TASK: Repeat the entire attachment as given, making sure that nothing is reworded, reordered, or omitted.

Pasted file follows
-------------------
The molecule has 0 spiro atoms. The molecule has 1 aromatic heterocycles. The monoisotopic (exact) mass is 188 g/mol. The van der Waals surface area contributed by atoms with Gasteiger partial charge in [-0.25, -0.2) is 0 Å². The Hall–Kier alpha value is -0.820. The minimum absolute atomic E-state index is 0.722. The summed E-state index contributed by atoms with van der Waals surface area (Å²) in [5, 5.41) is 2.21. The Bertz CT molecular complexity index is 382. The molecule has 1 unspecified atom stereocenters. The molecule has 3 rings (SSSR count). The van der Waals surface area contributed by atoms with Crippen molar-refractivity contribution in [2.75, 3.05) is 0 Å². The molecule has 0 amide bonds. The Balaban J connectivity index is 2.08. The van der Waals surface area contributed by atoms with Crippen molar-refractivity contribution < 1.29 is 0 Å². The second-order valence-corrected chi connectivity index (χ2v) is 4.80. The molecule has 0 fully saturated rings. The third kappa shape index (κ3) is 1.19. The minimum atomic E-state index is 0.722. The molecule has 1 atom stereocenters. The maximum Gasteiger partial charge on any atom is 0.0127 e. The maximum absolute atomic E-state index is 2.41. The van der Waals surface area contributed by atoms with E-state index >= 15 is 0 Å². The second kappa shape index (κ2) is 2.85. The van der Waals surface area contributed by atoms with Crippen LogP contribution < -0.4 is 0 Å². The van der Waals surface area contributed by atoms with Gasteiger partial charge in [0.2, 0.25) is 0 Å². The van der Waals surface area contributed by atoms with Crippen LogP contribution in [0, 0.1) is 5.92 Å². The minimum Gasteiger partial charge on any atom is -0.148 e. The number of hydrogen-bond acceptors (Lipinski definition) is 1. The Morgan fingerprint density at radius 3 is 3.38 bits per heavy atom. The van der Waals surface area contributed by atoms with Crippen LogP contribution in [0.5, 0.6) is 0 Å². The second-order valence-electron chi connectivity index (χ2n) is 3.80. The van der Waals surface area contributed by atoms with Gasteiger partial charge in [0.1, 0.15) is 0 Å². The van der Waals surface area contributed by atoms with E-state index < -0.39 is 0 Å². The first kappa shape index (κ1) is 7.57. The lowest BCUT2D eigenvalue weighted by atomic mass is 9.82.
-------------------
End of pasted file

The molecule has 0 spiro atoms. The molecule has 1 aromatic heterocycles. The monoisotopic (exact) mass is 188 g/mol. The van der Waals surface area contributed by atoms with Gasteiger partial charge in [-0.25, -0.2) is 0 Å². The Hall–Kier alpha value is -0.820. The minimum absolute atomic E-state index is 0.722. The summed E-state index contributed by atoms with van der Waals surface area (Å²) in [5, 5.41) is 2.21. The Bertz CT molecular complexity index is 382. The molecule has 1 unspecified atom stereocenters. The molecule has 3 rings (SSSR count). The van der Waals surface area contributed by atoms with Crippen molar-refractivity contribution in [2.75, 3.05) is 0 Å². The molecule has 0 amide bonds. The Balaban J connectivity index is 2.08. The van der Waals surface area contributed by atoms with Crippen molar-refractivity contribution < 1.29 is 0 Å². The second-order valence-corrected chi connectivity index (χ2v) is 4.80. The molecule has 0 fully saturated rings. The third kappa shape index (κ3) is 1.19. The minimum atomic E-state index is 0.722. The molecule has 1 atom stereocenters. The maximum Gasteiger partial charge on any atom is 0.0127 e. The maximum absolute atomic E-state index is 2.41. The van der Waals surface area contributed by atoms with E-state index >= 15 is 0 Å². The second kappa shape index (κ2) is 2.85. The van der Waals surface area contributed by atoms with Crippen LogP contribution < -0.4 is 0 Å². The van der Waals surface area contributed by atoms with Gasteiger partial charge in [0.2, 0.25) is 0 Å². The van der Waals surface area contributed by atoms with Crippen LogP contribution in [0, 0.1) is 5.92 Å². The minimum Gasteiger partial charge on any atom is -0.148 e. The number of hydrogen-bond acceptors (Lipinski definition) is 1. The Morgan fingerprint density at radius 3 is 3.38 bits per heavy atom. The van der Waals surface area contributed by atoms with Crippen LogP contribution in [0.5, 0.6) is 0 Å². The second-order valence-electron chi connectivity index (χ2n) is 3.80. The van der Waals surface area contributed by atoms with Gasteiger partial charge in [0.1, 0.15) is 0 Å². The van der Waals surface area contributed by atoms with E-state index < -0.39 is 0 Å². The first kappa shape index (κ1) is 7.57. The lowest BCUT2D eigenvalue weighted by atomic mass is 9.82.